* * *
New York has set up its own counter-terrorism transit units, which, since the Madrid attack on March 11, have stepped up subway sweeps.

"We do this several times every day, 24 hours a day, seven days a week, all over the city," says Inspector Vincent DeMarino, head of the subway anti-terrorism unit.

Last week, he let 60 Minutes II tag along as his team was doing a routine check in Brooklyn. The train was stopped. Cops dressed in full battle gear, automatic weapons at the ready, got on board. They scoured the trains, and dogs sniffed around. But these days, in New York, no one even seemed surprised.

Like many subway cops around the nation now, DeMarino carries a radiation detector. Hidden somewhere in the subway tunnels are biological and chemical weapon detectors, and transit workers are getting trained on how to evacuate a train in case that kind of weapon goes off.

But when it comes to regular old bombs – the terrorist’s weapon of choice — this is still the state of the art: man’s best friend. The reality is that cities like New York can only afford to do occasional spot checks, and Amtrak has only 12 dogs to police 22,000 miles of track.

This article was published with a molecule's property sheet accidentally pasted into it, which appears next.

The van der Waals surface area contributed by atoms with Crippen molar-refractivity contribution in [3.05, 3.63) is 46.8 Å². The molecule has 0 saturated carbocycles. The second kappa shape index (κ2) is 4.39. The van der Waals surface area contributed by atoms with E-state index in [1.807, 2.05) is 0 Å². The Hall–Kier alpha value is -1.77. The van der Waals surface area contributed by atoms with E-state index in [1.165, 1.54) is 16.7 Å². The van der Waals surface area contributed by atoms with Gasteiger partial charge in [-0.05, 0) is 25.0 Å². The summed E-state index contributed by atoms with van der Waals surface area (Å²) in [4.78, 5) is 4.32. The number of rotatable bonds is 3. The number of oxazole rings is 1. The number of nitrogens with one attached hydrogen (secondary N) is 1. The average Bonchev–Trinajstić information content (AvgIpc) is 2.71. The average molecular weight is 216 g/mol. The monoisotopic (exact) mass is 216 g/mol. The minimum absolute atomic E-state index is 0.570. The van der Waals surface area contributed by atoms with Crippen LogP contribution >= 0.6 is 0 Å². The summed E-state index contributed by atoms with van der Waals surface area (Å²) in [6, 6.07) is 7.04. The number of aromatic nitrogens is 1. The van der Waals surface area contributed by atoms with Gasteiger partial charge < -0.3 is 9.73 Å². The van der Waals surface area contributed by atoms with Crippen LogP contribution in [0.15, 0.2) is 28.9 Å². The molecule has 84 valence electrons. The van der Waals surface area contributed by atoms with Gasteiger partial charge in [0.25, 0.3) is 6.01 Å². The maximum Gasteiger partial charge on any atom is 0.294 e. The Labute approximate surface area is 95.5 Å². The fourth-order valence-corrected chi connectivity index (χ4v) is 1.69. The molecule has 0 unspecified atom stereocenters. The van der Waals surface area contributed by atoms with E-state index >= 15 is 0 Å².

"We’re learning what maybe could’ve been done to prevent it," says DeMarino.

But the biggest lesson may be awareness. Some survivors of the Madrid attacks say they saw unattended backpacks, but just didn’t pay any attention. Are people more aware in New York now?

"We see it increasing. We see the public becoming more aware of their surroundings," says Commissioner Kelly. "We have a counter-terrorism hotline that people call. We have the capacity to respond with investigators 24 hours a day. And indeed we do."

Kelly has also asked all of his cops – even those not specifically tasked for counter-terrorism – to keep an eye out for possible terrorist activity on the rails. It paid off last November, when an officer spotted two suspicious Iranians with a video camera at a train platform in Queens. The Iranians, who turned out to be diplomats, were deported persona non grata.

"We all take risks in our lives these days. We do live in a somewhat dangerous world," says Kelly. "But I think we’re doing everything that we can to protect the system."

Kelly’s next big challenge is the upcoming Republican National Convention, which will be held this summer in New York's Madison Square Garden, right on top of Penn Station.

Thursday, April 1, 2004